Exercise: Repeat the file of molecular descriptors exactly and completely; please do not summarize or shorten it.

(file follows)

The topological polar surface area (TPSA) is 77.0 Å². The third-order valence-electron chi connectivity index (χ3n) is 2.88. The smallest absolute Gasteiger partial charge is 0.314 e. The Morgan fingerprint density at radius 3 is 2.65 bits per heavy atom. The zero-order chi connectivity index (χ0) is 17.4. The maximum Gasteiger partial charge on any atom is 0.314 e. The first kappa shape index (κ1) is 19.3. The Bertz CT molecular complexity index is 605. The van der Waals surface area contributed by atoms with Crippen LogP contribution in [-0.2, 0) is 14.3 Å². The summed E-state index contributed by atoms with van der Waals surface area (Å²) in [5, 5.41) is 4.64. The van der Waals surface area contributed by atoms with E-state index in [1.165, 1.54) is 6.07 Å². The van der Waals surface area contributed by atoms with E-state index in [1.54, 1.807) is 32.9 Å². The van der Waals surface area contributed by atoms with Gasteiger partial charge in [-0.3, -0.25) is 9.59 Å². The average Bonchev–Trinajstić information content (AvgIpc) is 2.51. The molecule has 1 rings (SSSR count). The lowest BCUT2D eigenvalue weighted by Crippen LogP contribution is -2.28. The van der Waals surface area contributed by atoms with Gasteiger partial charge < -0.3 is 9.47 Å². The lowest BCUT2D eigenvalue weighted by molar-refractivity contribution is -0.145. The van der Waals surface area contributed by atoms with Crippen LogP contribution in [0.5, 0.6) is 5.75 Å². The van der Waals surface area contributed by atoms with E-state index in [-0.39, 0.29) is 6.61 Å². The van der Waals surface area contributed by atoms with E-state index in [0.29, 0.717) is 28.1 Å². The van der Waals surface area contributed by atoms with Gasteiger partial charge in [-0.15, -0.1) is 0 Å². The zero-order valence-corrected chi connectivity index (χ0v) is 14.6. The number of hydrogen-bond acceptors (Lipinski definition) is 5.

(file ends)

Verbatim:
The topological polar surface area (TPSA) is 77.0 Å². The third-order valence-electron chi connectivity index (χ3n) is 2.88. The smallest absolute Gasteiger partial charge is 0.314 e. The Morgan fingerprint density at radius 3 is 2.65 bits per heavy atom. The zero-order chi connectivity index (χ0) is 17.4. The maximum Gasteiger partial charge on any atom is 0.314 e. The first kappa shape index (κ1) is 19.3. The Bertz CT molecular complexity index is 605. The van der Waals surface area contributed by atoms with Crippen LogP contribution in [-0.2, 0) is 14.3 Å². The summed E-state index contributed by atoms with van der Waals surface area (Å²) in [5, 5.41) is 4.64. The van der Waals surface area contributed by atoms with E-state index in [1.165, 1.54) is 6.07 Å². The van der Waals surface area contributed by atoms with E-state index in [1.54, 1.807) is 32.9 Å². The van der Waals surface area contributed by atoms with Gasteiger partial charge in [-0.3, -0.25) is 9.59 Å². The average Bonchev–Trinajstić information content (AvgIpc) is 2.51. The molecule has 1 rings (SSSR count). The lowest BCUT2D eigenvalue weighted by Crippen LogP contribution is -2.28. The van der Waals surface area contributed by atoms with Gasteiger partial charge < -0.3 is 9.47 Å². The lowest BCUT2D eigenvalue weighted by molar-refractivity contribution is -0.145. The van der Waals surface area contributed by atoms with Crippen LogP contribution in [0.5, 0.6) is 5.75 Å². The van der Waals surface area contributed by atoms with E-state index in [-0.39, 0.29) is 6.61 Å². The van der Waals surface area contributed by atoms with E-state index in [0.29, 0.717) is 28.1 Å². The van der Waals surface area contributed by atoms with Gasteiger partial charge in [-0.15, -0.1) is 0 Å². The zero-order valence-corrected chi connectivity index (χ0v) is 14.6. The number of hydrogen-bond acceptors (Lipinski definition) is 5.